Let’s take this one step further.  You cannot look at the baby in the manger and conclude: He is the messiah of Israel. We cannot listen as Jesus speaks the beatitudes and say, “Yes, you are the anointed one of God.”  We cannot watch as Jesus heals the sick and comforts the grieving and denounces the religious establishment and say: I told you so! He is the real deal. This is the son of God.”

No, it did not happen that way.

Remember the day Jesus took his disciples to Caesarea Philippi? It was a royal retreat east and north of the Sea of Galilee, in what we call today the Golan Heights. He asked them,
The people you talk to: what do they think about me?

The disciples said: Some think you are John the Baptist, back from the dead. There is a certain reasonableness to that.  Some think you are Elijah, sent by God to prepare the way for Messiah. Yes, the Hebrew Bible reads that way and the Jewish people thought that way. Some think you are one of the prophets. Why wouldn’t they think that?

It is quite possible that some of his own disciples were thinking in these ways. They also were trying to discern: who is this Jesus? It is surely true that many who sit in the pews from week to week think these things.

Fifty years ago, Jesus Christ Superstar came out of nowhere and asked these same questions, offered these same answers. You can hear it in person next April when they stage it in Greenville, South Carolina. It opened on Broadway 50 years ago this past week, asking the question: Jesus Christ, Superstar, do you think you’re what they say you are?

On that day in the Golan Heights, Simon Peter spoke up: You are Messiah of Israel and the son of the living God!

How did he know this? How did he know that Jesus was sent by God? How did he know that Jesus was the anointed one of God? How did he know that Jesus was the friend of sinners, the savior of the world?

In a few weeks we will sing these words:

Hail the heaven-born prince of peace! Hail the son of righteousness.
Light and life to all he brings, risen with healing in his wings.
Mild he lays his glory by, born that we no more may die,
born to raise us from the earth, born to give us second birth.
Hark, the herald angels sing, glory to the new born king!

This faith, this confession, this certainty: where does it come from? Jesus had an answer to Simon Peter: Blessed are you, Simon Peter. You did not get this from any human source. My father in heaven revealed this to you!  My father in heaven revealed this to you!

Yes, there may be things in your experience that pushed you to this conclusion. Yes, you may have analyzed all the evidence and put forth a logical summary. Yes, you may live in a tradition that makes this confession unremarkable. Yes, even your sacred texts, your Bible, your Hebrew Bible and Christian gospels may pull you away from doubt and predispose you to believe.

But at the bottom it is a word of revelation. At the center of it, it is an awakening of your human spirit by the indwelling holy spirit. At the first and last and all around, it is nothing more, nothing less that God, the everlasting and almighty creator of all there is that has given you the light to see and the words to say.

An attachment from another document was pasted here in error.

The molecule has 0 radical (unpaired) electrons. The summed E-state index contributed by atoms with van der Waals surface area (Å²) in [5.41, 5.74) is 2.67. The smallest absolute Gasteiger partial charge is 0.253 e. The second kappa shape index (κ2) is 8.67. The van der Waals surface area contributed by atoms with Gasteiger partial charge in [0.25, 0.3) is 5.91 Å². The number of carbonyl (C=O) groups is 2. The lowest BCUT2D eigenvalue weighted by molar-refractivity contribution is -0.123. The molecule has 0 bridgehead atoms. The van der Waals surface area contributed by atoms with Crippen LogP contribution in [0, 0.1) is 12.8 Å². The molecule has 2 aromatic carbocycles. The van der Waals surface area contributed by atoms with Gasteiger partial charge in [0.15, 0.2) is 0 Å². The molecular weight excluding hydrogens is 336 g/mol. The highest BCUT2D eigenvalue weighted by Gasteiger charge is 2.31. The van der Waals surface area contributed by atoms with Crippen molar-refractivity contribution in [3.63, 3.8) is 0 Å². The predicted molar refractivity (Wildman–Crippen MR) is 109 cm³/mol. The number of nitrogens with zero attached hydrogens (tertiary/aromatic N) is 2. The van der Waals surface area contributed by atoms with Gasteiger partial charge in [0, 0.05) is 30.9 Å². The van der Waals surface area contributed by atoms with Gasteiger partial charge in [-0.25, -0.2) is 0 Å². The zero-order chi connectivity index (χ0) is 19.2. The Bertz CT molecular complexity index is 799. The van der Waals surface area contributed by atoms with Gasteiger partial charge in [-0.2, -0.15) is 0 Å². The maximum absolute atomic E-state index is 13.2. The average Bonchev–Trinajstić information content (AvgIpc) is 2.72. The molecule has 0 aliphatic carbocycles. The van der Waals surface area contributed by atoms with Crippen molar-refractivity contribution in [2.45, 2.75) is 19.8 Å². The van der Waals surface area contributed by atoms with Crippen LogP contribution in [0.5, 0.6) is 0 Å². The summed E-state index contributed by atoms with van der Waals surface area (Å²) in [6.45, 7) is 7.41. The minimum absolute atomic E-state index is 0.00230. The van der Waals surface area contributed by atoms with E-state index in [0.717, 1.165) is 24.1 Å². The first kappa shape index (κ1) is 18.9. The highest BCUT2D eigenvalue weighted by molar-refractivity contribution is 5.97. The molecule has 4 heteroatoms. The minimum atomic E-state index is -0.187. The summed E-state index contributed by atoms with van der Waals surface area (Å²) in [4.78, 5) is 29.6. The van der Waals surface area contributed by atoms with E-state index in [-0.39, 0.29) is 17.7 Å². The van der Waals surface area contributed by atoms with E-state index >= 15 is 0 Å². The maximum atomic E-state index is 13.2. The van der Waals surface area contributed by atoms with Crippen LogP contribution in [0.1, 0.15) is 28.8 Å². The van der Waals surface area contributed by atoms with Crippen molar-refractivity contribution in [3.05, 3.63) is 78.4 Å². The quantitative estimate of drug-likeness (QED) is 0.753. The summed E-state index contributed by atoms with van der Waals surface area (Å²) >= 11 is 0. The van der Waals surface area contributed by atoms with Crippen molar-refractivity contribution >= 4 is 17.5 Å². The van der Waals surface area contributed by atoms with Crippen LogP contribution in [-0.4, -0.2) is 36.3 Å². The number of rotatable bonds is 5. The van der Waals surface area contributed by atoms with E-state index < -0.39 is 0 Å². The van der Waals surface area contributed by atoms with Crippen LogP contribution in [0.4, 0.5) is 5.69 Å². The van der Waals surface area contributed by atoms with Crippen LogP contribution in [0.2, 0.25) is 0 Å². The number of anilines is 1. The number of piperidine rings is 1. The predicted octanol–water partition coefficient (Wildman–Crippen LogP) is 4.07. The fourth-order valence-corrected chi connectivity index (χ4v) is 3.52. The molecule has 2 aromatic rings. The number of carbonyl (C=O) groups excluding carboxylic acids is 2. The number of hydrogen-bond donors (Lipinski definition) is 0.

Whether you are looking at the baby in the manger or the stars in the sky, it is the Lord who inspires you today, Glory to God in the highest. Whether you are watching Jesus feed five thousand people or staring through a microscope at the world hidden from view, teaming with life, it is God, our father and mother in heaven who inspires us, enlightens us, and awakens us to the true source of all things. Whether you are shocked by the blood running down the face of a suffering savior hanging on the cross or stunned by the ecological intricacies of the forests all around us, it is the Lord of God, maker of heaven and earth, redeemer of all people, friend of sinners, a very present help in a time of trouble that allows you to see and hear and feel and believe. And say, with the psalmist, Let all that I am praise the Lord.

III.

Speaking of those forests around us, I was attracted to the sweatshirt I saw downtown. It carried the text. May the Forest be with you! These Appalachian Mountains, Smokey Mountains, Blue Ridge Mountains, Pisgah Mountain have given rise to the regional slogan: MAY THE FOREST BE WITH YOU.

It is simple, clever, evocative, suggestive of good things. It is seven syllables. It is one of the phrases I wrote down when we began our search for a way to describe who we are and what we are called to be.

But it is not so original. It is a riff of a much more popular phrase, from that other epic, Star Wars: May the Force Be with You.  And that, in turn, is itself derived from the liturgical phrase, from the greeting that has been spoken in church for centuries, The Lord Be With You. To which the faithful reply, And also With You.

It is the evolution of a half sentence, from something very religious, very churchy to something not so much so. From a phrase familiar to Christian people, it has become something earthy and every day, something winsome enough to sell caps and attract travelers and sum up what we find so delightful about this place we call home.

Maybe our Lord, the one who reveals to us all things, will take this exclamation of the ancient poet—Let all that I am praise the Lord!—and transform it into something slightly more earthy and everyday, into something that connects with people who never darken the door of a church or stop to give praise to God, into a compelling testimony to what we are called to be and do.

More importantly, may our Lord, the one who has saved us and sanctified us and sent us into our community to be witnesses to the goodness and glory of God, transform us into the people we need to be.

May it be so!

Amen.